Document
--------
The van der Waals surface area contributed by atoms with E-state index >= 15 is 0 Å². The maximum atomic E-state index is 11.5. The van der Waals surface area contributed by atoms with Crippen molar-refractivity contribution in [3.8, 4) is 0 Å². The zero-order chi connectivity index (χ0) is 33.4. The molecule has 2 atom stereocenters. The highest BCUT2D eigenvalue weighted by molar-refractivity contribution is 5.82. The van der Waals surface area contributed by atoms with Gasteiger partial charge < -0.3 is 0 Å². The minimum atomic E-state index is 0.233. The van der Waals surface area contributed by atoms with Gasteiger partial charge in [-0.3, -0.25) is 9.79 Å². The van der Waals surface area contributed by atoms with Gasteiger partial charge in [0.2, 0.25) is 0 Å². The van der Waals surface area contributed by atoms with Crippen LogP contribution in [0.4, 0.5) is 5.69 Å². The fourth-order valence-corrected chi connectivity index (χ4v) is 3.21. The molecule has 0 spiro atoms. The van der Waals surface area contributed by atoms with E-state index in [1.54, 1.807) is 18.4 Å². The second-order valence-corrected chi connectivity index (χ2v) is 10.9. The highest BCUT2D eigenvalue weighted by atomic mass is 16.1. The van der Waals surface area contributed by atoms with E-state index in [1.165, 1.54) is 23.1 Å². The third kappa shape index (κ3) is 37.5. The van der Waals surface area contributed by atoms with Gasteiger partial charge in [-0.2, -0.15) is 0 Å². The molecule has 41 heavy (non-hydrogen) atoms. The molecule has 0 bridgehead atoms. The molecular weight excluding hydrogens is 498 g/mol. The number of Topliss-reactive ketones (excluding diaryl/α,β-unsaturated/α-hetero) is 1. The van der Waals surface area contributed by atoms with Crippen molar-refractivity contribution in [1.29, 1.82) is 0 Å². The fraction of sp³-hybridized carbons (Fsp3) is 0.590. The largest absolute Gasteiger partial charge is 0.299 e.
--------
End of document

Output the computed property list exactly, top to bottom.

The van der Waals surface area contributed by atoms with E-state index >= 15 is 0 Å². The maximum atomic E-state index is 11.5. The van der Waals surface area contributed by atoms with Crippen molar-refractivity contribution in [3.8, 4) is 0 Å². The zero-order chi connectivity index (χ0) is 33.4. The molecule has 2 atom stereocenters. The highest BCUT2D eigenvalue weighted by molar-refractivity contribution is 5.82. The van der Waals surface area contributed by atoms with Gasteiger partial charge < -0.3 is 0 Å². The minimum atomic E-state index is 0.233. The van der Waals surface area contributed by atoms with Gasteiger partial charge in [-0.3, -0.25) is 9.79 Å². The van der Waals surface area contributed by atoms with Gasteiger partial charge in [0.2, 0.25) is 0 Å². The van der Waals surface area contributed by atoms with Crippen LogP contribution in [0.4, 0.5) is 5.69 Å². The fourth-order valence-corrected chi connectivity index (χ4v) is 3.21. The molecule has 0 spiro atoms. The van der Waals surface area contributed by atoms with E-state index in [1.54, 1.807) is 18.4 Å². The second-order valence-corrected chi connectivity index (χ2v) is 10.9. The highest BCUT2D eigenvalue weighted by atomic mass is 16.1. The van der Waals surface area contributed by atoms with E-state index in [1.165, 1.54) is 23.1 Å². The third kappa shape index (κ3) is 37.5. The van der Waals surface area contributed by atoms with Gasteiger partial charge in [-0.2, -0.15) is 0 Å². The molecule has 41 heavy (non-hydrogen) atoms. The molecule has 0 bridgehead atoms. The molecular weight excluding hydrogens is 498 g/mol. The number of Topliss-reactive ketones (excluding diaryl/α,β-unsaturated/α-hetero) is 1. The van der Waals surface area contributed by atoms with Crippen molar-refractivity contribution in [1.29, 1.82) is 0 Å². The fraction of sp³-hybridized carbons (Fsp3) is 0.590. The largest absolute Gasteiger partial charge is 0.299 e.